In conclusion, this study shows that P. plebeium may be used as a natural drug for the treatment of liver fibrosis. Indeed, this study encompasses some limitations which include the use of single dose of extract, lack of standard hepatoprotective drug (or some antioxidant as a control), and lack of chemical characterization of the extracts. However, regardless of the above mentioned limitations, the data from the study herein are significant; they indicate the protective effects of

P. plebeium extracts in CCl 4- induced toxicity in rat liver. As well, the data show repression of deposition of extracellular matrix after treatment with P. plebeium extracts.


The current study demonstrates the compelling hepatoprotective activity of P. plebeium extracts in opposing CCl 4- induced toxicity on liver in a rat model. The protective effects may be from phytochemicals, such as flavonoids and alkaloids, which exert and maintain anti-inflammatory and antioxidant effects. Therefore, data from this study justifies the traditional use of P. plebeium for preventing liver disorders and associated fibrosis in patients.

Open Access

This article is distributed under the terms of the Creative Commons Attribution License (CC-BY 4.0) which permits any use, distribution, and reproduction in any medium, provided the original author(s) and the source are credited.

List of abbreviations

ALT: Alanine aminotransferase, AST: Aspartate aminotransferase, PPAE: Polygonum Plebium aqueous extract, PPOE: Polygonum Plebium organic extract, TGF-β: Transforming growth factor beta, αSMA: alpha smooth muscle actin, γGT: Gammaglutamyl transpeptidase

Ethics approval and consent to participate

Animal experiment protocol was approved by animal research ethics committee of the faculty of Pharmacy, The University of Lahore, ref # IAEC2014003.

Competing interests

The authors declare that they have no conflict of interest.


This research did not receive any specific grant from funding agencies in the public, commercial, or not-for-profit sectors. The research was conducted as a part of M-Phil research thesis of Ms Ayisha Waheed and content had been deposited in the HEC repository as a requirement of M-Phil Degree.

Authors’ contributions

Atta ur Rehman supervised the project, designed, analyzed and finally wrote the manuscript. Ayisha Waheed performed animal experiments, obtained raw data and wrote initial draft. Rabia Tariq and muhammad javaid Tahir assisted in gene expression analysis. MUhammad zaman helped in design of study, data analysis assisted in manuscript writeup.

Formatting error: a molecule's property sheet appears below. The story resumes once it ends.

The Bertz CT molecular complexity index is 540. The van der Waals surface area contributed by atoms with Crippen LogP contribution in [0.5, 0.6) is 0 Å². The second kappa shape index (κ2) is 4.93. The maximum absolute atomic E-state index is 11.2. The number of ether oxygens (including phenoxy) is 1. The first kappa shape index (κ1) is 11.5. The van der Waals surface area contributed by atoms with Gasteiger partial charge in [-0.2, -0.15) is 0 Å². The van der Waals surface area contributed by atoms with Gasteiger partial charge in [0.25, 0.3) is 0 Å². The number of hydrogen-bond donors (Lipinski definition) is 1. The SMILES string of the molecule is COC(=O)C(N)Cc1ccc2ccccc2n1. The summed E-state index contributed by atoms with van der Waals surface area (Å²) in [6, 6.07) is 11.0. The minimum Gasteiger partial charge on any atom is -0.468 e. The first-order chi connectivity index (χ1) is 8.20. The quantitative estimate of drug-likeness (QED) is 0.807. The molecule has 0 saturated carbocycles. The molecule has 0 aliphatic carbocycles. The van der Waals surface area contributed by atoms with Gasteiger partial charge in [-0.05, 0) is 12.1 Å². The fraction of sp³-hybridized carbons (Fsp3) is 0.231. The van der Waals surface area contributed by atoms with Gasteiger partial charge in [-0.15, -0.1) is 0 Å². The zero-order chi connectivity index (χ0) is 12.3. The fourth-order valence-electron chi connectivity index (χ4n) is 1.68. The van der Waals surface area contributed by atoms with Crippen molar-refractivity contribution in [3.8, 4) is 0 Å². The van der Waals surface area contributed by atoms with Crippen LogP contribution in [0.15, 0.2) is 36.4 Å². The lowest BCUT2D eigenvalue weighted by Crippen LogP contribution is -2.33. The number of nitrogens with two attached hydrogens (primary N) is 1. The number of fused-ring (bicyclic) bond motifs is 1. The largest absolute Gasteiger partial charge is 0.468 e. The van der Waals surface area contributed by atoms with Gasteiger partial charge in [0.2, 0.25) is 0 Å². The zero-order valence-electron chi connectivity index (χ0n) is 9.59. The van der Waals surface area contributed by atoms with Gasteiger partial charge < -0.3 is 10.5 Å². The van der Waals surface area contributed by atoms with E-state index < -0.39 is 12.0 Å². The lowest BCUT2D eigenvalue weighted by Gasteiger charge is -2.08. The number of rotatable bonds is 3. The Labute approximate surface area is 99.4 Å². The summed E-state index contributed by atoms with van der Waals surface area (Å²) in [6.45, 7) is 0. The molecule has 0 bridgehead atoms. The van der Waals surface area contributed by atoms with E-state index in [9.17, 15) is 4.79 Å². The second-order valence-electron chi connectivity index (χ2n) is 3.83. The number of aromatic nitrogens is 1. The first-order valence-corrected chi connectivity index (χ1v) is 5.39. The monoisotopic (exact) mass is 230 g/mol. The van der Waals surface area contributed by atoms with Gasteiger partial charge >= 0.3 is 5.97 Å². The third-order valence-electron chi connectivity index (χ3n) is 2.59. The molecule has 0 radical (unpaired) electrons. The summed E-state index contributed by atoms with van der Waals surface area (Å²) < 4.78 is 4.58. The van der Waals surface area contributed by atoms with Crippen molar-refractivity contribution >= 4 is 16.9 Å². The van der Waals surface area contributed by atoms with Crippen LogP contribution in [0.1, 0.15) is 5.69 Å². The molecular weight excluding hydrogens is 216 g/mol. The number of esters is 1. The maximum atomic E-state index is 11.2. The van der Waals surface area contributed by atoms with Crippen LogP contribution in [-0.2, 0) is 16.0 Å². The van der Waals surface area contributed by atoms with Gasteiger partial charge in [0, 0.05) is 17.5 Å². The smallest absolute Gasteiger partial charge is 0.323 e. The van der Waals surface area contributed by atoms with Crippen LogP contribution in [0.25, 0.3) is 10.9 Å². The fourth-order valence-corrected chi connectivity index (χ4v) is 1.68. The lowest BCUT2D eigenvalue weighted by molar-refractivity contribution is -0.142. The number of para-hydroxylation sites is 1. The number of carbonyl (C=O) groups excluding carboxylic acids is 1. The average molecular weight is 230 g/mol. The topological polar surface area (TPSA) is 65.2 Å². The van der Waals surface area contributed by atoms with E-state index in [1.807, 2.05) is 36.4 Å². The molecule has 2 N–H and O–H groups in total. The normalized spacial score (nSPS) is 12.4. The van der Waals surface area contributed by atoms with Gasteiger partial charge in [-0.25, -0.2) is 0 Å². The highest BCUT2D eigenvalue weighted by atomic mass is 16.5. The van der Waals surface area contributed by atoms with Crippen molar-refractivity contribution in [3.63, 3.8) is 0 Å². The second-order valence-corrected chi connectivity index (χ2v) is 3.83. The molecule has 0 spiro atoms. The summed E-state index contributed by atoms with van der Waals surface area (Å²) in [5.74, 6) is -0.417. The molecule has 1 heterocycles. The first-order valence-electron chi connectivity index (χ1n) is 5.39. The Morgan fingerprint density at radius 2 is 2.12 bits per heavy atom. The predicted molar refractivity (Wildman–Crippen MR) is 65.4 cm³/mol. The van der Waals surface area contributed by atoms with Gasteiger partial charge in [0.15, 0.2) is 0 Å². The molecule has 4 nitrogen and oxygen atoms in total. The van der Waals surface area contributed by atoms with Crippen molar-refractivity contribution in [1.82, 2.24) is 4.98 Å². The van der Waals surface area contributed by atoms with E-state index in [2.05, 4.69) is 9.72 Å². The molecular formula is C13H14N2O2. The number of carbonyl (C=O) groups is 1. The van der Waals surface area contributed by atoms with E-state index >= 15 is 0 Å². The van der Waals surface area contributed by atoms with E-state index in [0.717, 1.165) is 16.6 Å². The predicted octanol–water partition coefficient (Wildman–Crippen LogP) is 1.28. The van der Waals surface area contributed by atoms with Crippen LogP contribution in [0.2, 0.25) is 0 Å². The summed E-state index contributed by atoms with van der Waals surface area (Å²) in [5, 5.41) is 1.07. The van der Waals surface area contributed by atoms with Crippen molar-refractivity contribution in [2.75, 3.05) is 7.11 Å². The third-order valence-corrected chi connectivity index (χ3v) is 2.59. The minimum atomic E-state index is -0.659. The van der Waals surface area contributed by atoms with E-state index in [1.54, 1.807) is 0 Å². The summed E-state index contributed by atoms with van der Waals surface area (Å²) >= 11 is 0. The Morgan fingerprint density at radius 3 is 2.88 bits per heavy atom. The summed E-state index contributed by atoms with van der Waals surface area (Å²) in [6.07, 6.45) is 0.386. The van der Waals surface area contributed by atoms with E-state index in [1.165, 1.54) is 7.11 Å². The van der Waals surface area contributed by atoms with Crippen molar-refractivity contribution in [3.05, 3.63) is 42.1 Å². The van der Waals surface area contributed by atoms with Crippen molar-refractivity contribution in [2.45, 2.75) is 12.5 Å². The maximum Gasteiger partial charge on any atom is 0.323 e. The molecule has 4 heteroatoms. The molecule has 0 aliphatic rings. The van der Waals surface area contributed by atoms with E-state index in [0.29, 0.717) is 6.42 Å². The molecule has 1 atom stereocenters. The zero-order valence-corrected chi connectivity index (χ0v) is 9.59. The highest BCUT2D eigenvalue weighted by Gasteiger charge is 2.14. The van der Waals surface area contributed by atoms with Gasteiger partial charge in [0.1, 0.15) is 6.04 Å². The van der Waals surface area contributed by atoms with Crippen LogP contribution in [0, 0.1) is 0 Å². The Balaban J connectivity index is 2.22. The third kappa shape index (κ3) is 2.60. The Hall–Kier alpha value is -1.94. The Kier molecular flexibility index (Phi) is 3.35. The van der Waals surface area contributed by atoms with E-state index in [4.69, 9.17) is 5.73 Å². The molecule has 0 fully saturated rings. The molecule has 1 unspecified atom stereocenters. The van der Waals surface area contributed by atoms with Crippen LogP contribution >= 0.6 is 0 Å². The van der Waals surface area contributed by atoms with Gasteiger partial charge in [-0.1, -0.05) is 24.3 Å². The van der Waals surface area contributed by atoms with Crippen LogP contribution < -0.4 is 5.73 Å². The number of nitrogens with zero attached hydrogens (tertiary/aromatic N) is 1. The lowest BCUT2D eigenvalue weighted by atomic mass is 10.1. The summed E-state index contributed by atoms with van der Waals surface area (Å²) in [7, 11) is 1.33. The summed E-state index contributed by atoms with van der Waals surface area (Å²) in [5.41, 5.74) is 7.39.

1. AV Boopathy, KD Pendergrass, PL Che, YS Yoon, ME Davis. Oxidative stress-induced Notch1 signaling promotes cardiogenic gene expression in mesenchymal stem cells. Stem Cell Res Ther. 2013;4:43. View Article PubMed Google Scholar
  2. N Khokhar. Spectrum of chronic liver disease in a tertiary care hospital. JPMA. The Journal of the Pakistan Medical Association. 2002;52:56-58. PubMed Google Scholar
  3. K Sembulingam, P Sembulingam. Essentials of medical physiology. . 2012;:. Google Scholar
  4. PA McCormick. Hepatic Cirrhosis. . 2011;:. Google Scholar
  5. R Bataller, DA Brenner. Liver fibrosis. The Journal of clinical investigation. 2005;115:209-218. View Article PubMed Google Scholar
  6. P Muriel, Y Rivera-Espinoza. Beneficial drugs for liver diseases. Journal of Applied Toxicology. 2008;28:93-103. View Article PubMed Google Scholar
  7. MW Fried. Side effects of therapy of hepatitis C and their management. Hepatology. 2002;36:. Google Scholar
  8. F Stickel, D Schuppan. Herbal medicine in the treatment of liver diseases. Digestive and liver disease. 2007;39:293-304. View Article PubMed Google Scholar
  9. AN Hasan, P Roy, NJ Bristy, SK Paul, TB Wahed, MN Alam. Evaluation of in vitro antioxidant and brine shrimp lethality bioassay of different extracts of Polygonum plebeium R. Br.. International Journal. 2015;3:97-107. Google Scholar
  10. A Jabeen, MA Khan, M Ahmad, M Zafar, F Ahmad. Indigenous uses of economically important flora of Margallah hills national park, Islamabad, Pakistan. African Journal of Biotechnology. 2009;8:. Google Scholar
  11. JB Kirkpatrick, CE Harwood. Conservation of Tasmanian macrophytic wetland vegetation. . 1983;:. Google Scholar
  12. S Kumar, F Parveen, S Goyal, A Chauhan. Indigenous herbal coolants for combating heat stress in the hot Indian Arid Zone. Indian Journal of Traditional Knowledge. 2008;7:679-682. Google Scholar
  13. S Banerjee, D Kar, A Banerjee, D Palit. Utilization of some aquatic macrophytes in Borobandh-a lentic water body in Durgapur, West Bengal, India: Implications for socio- economic upliftment of local stakeholder. Indian J Appl Pure Biol. 2012;27:83-92. Google Scholar
  14. C KANTACHOT, P CHANTARANOTHAI. Achene morphology of Polygonum sl (Polygonaceae) in Thailand. Tropical natural history. 2011;11:21-28. Google Scholar
  15. MS Chauhan, MF Quamar. Mid-Holocene vegetation vis-à-vis climate change in southwestern Madhya Pradesh, India. Current Science(Bangalore). 2012;103:1455-1461. Google Scholar